The Sarbanes-Oxley Act of 2002: Major Provisions, Critical Reception & How It Affects Email Retention
What is the Sarbanes-Oxley Act of 2002?
The Sarbanes-Oxley Act (SOX) was enacted in 2002 as a direct response to the highly publicized court trials of large corporations, such as Enron, that participated in fraudulent financial reporting and suspect business practices. These corporations were also accused of altering and destroying documents during legal proceedings.
The U.S. Securities and Exchange Commission (SEC), which governs the Sarbanes-Oxley Act, both enforces legislation that affects corporate finances and mandates rules for document retention and the storage of electronic records, including email.
The SEC specifically addresses document tampering and the requisite length of document retention in Section 802 of SOX. Sec. 802 also describes the types of documents that must be retained and the consequences of non-compliance. Sections 802(a)(1) and 802(a)(2) outlines SOX’s email retention policy guidelines.
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Table of Contents
- Major Provisions of the Sarbanes-Oxley Act
- Record Tampering
- 5-Year Records Retention Policy for Public Companies
- Relevant Records
- Retaliation Against Informants
- Critical Reception of the Sarbanes-Oxley Act
- Ensure SOX Compliance with Intradyn
Major Provisions of the Sarbanes-Oxley Act
The Sarbanes-Oxley Act is organized into 11 sections, also known as titles or provisions. Three of the most significant provisions included in SOX are as follows:
Section 302: Corporate Responsibility for Financial Reports
SOX Section 302 states that the officers of a public company must personally attest to the accuracy of their company’s financial reports. Should an officer sign off on a financial statement that they know to be inaccurate, they will be subject to criminal penalties. In order to comply with Sec. 302, it is in a company’s best interest to create a reliable record of proof for all financial information, including information contained in emails.
Section 404: Management Assessment of Internal Controls
SOX Section 404(a) states that the officers of a public company are required to establish internal accounting controls and to publish the details of these controls and their procedures for financial reporting within their annual financial reports. Sec. 404(b) requires external auditors to “attest to the accuracy of the company management assertion that internal accounting controls are in place, operational, and effective.” SOX Section 404 is, perhaps, the most controversial of all Sarbanes-Oxley Act provisions due to the assertion that the costs incurred from auditing and other administrative requirements deter capital formation. However, studies indicate that companies that comply with Sec. 404 have a lower cost of capital than those that do not.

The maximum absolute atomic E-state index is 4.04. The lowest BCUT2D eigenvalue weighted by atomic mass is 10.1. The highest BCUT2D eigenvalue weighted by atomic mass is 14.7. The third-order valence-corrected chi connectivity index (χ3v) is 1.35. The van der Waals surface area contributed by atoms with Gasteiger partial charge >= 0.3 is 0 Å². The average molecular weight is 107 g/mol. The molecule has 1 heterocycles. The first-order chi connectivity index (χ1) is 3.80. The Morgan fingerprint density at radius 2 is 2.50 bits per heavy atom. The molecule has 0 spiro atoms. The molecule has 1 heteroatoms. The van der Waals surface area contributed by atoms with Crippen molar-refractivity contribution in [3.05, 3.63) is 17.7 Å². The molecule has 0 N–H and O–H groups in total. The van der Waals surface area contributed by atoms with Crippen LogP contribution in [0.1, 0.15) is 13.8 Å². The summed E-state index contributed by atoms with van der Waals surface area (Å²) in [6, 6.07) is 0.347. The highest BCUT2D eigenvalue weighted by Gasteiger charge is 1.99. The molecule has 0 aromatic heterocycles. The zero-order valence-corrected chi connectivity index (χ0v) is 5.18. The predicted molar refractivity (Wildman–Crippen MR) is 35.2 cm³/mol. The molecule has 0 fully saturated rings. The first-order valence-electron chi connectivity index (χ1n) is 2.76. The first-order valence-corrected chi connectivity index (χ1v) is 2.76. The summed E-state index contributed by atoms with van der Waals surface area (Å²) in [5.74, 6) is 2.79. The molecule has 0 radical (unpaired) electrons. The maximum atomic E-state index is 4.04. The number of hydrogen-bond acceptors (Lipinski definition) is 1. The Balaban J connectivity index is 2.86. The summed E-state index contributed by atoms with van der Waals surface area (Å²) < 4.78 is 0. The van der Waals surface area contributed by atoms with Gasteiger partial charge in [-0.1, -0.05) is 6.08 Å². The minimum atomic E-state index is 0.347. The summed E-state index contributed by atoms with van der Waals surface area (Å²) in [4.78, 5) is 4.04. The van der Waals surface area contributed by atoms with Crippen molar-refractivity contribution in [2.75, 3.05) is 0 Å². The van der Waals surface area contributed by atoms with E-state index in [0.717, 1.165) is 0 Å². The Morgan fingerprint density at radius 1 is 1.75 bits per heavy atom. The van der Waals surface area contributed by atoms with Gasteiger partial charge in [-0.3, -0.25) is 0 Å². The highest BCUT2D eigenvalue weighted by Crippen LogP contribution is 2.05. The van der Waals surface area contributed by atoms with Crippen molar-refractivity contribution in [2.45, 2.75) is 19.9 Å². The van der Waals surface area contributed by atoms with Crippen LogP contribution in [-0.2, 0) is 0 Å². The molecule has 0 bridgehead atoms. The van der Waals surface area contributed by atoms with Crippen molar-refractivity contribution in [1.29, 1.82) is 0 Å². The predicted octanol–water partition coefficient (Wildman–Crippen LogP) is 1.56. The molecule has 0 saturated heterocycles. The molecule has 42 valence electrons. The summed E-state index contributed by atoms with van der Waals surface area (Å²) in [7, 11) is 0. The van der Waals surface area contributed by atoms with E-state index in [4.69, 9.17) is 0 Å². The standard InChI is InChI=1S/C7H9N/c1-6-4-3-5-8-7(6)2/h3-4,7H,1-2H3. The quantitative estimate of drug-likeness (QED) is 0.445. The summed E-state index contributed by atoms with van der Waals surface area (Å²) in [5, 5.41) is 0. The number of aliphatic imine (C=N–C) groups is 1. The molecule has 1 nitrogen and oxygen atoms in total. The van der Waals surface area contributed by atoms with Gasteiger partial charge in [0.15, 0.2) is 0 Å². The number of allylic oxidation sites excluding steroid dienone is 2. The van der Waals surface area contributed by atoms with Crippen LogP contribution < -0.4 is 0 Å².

Section 802: Criminal Penalties for Altering Documents
As we’ve already discussed, SOX Section 802 establishes rules pertaining to recordkeeping. For the sake of this article, we are interested in three of these rules
- Section 802(a), which prohibits the destruction and falsification of records
- Section 802(a)(1), which specifies the retention period for storing documents
- Section 802(a)(2), which provides a definition for relevant work papers
For an in-depth breakdown of each of these rules, keep reading.
In regard to record tampering, Sec. 802(a) states that:
“Whoever knowingly alters, destroys, mutilates, conceals, covers up, falsifies, or makes a false entry in any record, document, or tangible object with the intent to impede, obstruct, or influence the investigation or proper administration of any matter within the jurisdiction of any department or agency of the United States or any case filed under title 11, or in relation to or contemplation of any such matter or case, shall be fined under this title, imprisoned not more than 20 years, or both.”
Put simply, any organization suspected of tampering with records under the authority of any U.S. agency or pertaining to a court case are subject to severe penalties. This title is also cited in SEC 1102 as the Corporate Fraud Accountability Act of 2002.